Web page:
Geert Wilders, Marked For Death: A Muslim’s Response
The inside back-cover of Geert Wilders’ anti-Islam book, “Marked for Death,” says it all: “Expelled from Britain, banned from Indonesia, denounced by the UN Secretary General … Wilders is unbowed and unapologetic.”
After having read his book, another word to describe Wilders comes to mind: uninformed.
Wilders promises many things in his book, above all that, “we must speak the truth.” Wilders does not fulfill his promises, however, and his disregard for truth is the most astounding. While one opinion editorial cannot possibly respond to an entire book, I illustrate below some of the more grotesque misrepresentations that Wilders proposes. Still, this article is not censorship; read his effort at your leisure.
Wilders’ errors manifest in three manners. First, he misrepresents material secular facts. Next, he makes countless reference-less pejorative accusations against Prophet Muhammad and the Quran. Finally, Wilders repeatedly misrepresents Islamic history, again without references. Though at times he cites legitimate sources like Karen Armstrong and Pew Research, he largely avoids references altogether or actively references anti-Islam hate websites for his most important points. If someone applied Wilders approach to criticize Christianity, they would present KKK members as authentic Christians, Bible-bash with anti-Christian hate websites and fabricate data to show Christianity’s alleged existential threat to humanity.
First, Wilders’ inability to cite basic secular facts accurately indicates the unlikelihood that he can relate complex religious history and dogma properly. Wilders claims, “America — unlike the Netherlands, Canada, [Europe] — does not have hate speech laws, thanks to its First Amendment” (p. 25). This is patently false. While the First Amendment does protect offensive speech, it does not protect hate speech that is obscene, defamatory, incites to riots or fighting words. Likewise, the Supreme Court held in Virginia v. Black (2003) that cross burning with the intent to intimidate was hate speech devoid of First Amendment protection.
Wilders continues with numerous misrepresentations against Muhammad and the Quran. For example, he claims without reference that Muhammad instigated violence while in Mecca (p. 35-36). He ignores the fact that Muhammad specifically forbade Muslims to fight in Mecca, and they obeyed, instead escaping assassination and brutal persecution to Medina–some 240 miles away. Wilders further claims, again without reference, that in Medina, Muhammad established a “political dictatorship based on his Koranic revelations” (p. 36). Yet, he ignores the secular Charter of Medina that the Muslims and Jews of Medina both willingly signed and ratified; a Charter that ensured equal protection, universal religious freedom and secular governance.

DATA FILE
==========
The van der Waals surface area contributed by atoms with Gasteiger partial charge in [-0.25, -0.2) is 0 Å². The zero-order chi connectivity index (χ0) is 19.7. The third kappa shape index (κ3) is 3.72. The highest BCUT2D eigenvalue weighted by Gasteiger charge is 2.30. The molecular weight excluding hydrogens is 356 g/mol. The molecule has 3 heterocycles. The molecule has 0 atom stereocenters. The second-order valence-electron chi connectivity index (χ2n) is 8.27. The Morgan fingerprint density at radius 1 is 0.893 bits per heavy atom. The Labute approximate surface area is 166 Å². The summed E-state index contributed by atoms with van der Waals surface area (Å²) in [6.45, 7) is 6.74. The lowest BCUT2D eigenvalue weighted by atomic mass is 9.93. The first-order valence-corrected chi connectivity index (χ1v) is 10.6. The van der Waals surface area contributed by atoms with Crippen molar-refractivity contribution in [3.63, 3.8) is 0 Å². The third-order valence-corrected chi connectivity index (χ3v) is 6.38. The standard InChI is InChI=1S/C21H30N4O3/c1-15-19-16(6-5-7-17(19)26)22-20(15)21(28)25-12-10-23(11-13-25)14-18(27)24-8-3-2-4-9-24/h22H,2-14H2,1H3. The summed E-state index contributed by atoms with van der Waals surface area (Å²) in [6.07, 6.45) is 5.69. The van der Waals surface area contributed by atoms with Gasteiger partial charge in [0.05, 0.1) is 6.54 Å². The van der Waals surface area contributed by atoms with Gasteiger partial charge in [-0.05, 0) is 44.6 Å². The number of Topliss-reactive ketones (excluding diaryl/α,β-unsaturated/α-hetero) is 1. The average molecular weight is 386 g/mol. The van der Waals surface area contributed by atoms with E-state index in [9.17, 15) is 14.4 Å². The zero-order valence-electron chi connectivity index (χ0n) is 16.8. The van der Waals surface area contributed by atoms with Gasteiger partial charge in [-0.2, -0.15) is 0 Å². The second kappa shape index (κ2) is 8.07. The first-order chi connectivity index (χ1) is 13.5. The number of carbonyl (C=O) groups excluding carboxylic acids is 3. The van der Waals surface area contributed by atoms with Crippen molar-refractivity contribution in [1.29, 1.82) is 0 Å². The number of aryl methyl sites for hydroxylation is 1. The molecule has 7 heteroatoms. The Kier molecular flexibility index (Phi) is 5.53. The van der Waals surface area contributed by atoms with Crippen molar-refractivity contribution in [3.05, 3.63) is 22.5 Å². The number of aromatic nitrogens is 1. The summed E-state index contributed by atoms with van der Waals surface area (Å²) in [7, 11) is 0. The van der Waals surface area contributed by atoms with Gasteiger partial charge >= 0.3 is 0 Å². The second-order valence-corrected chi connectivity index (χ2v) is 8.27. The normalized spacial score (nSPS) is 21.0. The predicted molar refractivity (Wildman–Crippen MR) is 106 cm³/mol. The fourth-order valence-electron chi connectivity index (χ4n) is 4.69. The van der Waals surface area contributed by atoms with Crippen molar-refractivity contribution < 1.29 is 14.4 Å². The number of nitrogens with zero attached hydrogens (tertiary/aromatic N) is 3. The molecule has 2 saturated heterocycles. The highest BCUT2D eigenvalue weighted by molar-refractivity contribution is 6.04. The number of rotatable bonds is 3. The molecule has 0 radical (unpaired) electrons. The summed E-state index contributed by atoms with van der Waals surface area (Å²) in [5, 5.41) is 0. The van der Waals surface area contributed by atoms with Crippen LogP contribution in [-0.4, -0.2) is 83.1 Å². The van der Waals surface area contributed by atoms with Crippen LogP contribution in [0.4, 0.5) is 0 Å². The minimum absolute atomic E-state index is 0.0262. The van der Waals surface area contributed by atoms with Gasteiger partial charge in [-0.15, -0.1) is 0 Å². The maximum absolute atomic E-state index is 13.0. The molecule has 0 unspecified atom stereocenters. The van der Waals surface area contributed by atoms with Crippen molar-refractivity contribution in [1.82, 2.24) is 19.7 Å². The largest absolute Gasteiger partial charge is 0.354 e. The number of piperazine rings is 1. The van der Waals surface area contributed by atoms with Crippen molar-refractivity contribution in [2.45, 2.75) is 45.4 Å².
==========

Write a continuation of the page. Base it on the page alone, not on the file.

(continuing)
Finally, Wilders describes, again without reference, the Battle of Badr as when Muhammad “defeated a Meccan escort” and “robbed and massacred” them. He ignores the fact that 313 men without adequate weaponry defended themselves a few miles outside of their homes in Medina against an army of 1,000 soldiers who traveled 240 miles to obliterate them. The winning Muslim army captured 70 POWs, and while the Arab custom for POWs was permanent slavery or death, the Muslims allowed each POW to purchase his freedom. Wilders further claims Muhammad broke a 10-year truce to march on Mecca with a “merciless army” and to “bring his theocracy” (p. 39-40). He ignores the fact that Muhammad marched only because the Meccans first broke the Treaty of Hudaybia with a pre-emptive attack. Even upon reaching Mecca, Muhammad forbade fighting provided the Meccans accept one condition–universal religious freedom. The army that Wilders describes as a “merciless” did not raise a single sword.
Each of the above examples is but the tip of the iceberg of Wilders’ misrepresentations.
For those seeking authentic Islamic scholarship, no shortage of honest and objective research exists. Scholar Karen Armstrong, former UN President Sir Muhammad Zafrullah Khan, historian Michael Hart, and theologian Dr. Philip Jenkins are all great resources to consider.
I sympathize with Wilders’ desire to eradicate extremism, bigotry, violence, hatred and fascism. I loathe that he receives death threats from those claiming to be Muslim, and look forward to a day when he can live without such concerns. My advice to him, however, is that he should adhere to truth and justice, rather than perpetuate the very extremism he claims to fight. He has already been expelled from several countries due to his antics. And by the looks of how his poll numbers are dropping, he is also being expelled from many free and pluralistic minds.
Original Post on The Huffington Post